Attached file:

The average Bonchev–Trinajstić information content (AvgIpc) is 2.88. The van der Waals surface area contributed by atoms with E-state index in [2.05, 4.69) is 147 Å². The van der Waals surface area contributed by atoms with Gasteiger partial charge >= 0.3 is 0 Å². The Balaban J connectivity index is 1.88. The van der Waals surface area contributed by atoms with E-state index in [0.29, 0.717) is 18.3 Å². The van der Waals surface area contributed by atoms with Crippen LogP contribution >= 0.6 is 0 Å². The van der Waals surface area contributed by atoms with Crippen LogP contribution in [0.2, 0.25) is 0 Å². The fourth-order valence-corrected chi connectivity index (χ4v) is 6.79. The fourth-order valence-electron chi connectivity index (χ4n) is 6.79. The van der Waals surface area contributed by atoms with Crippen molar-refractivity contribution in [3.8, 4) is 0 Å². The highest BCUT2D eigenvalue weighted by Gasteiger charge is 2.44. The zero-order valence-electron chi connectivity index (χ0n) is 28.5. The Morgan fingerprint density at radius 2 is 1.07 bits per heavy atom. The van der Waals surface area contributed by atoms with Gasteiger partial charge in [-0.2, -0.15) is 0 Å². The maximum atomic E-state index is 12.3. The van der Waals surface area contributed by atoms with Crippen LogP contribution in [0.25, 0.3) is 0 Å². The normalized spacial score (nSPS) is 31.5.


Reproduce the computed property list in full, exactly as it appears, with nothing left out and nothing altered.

The average Bonchev–Trinajstić information content (AvgIpc) is 2.88. The van der Waals surface area contributed by atoms with E-state index in [2.05, 4.69) is 147 Å². The van der Waals surface area contributed by atoms with Gasteiger partial charge >= 0.3 is 0 Å². The Balaban J connectivity index is 1.88. The van der Waals surface area contributed by atoms with E-state index in [0.29, 0.717) is 18.3 Å². The van der Waals surface area contributed by atoms with Crippen LogP contribution >= 0.6 is 0 Å². The van der Waals surface area contributed by atoms with Crippen LogP contribution in [0.2, 0.25) is 0 Å². The fourth-order valence-corrected chi connectivity index (χ4v) is 6.79. The fourth-order valence-electron chi connectivity index (χ4n) is 6.79. The van der Waals surface area contributed by atoms with Crippen molar-refractivity contribution in [3.8, 4) is 0 Å². The highest BCUT2D eigenvalue weighted by Gasteiger charge is 2.44. The zero-order valence-electron chi connectivity index (χ0n) is 28.5. The Morgan fingerprint density at radius 2 is 1.07 bits per heavy atom. The van der Waals surface area contributed by atoms with Gasteiger partial charge in [-0.2, -0.15) is 0 Å². The maximum atomic E-state index is 12.3. The van der Waals surface area contributed by atoms with Crippen LogP contribution in [0.25, 0.3) is 0 Å². The normalized spacial score (nSPS) is 31.5.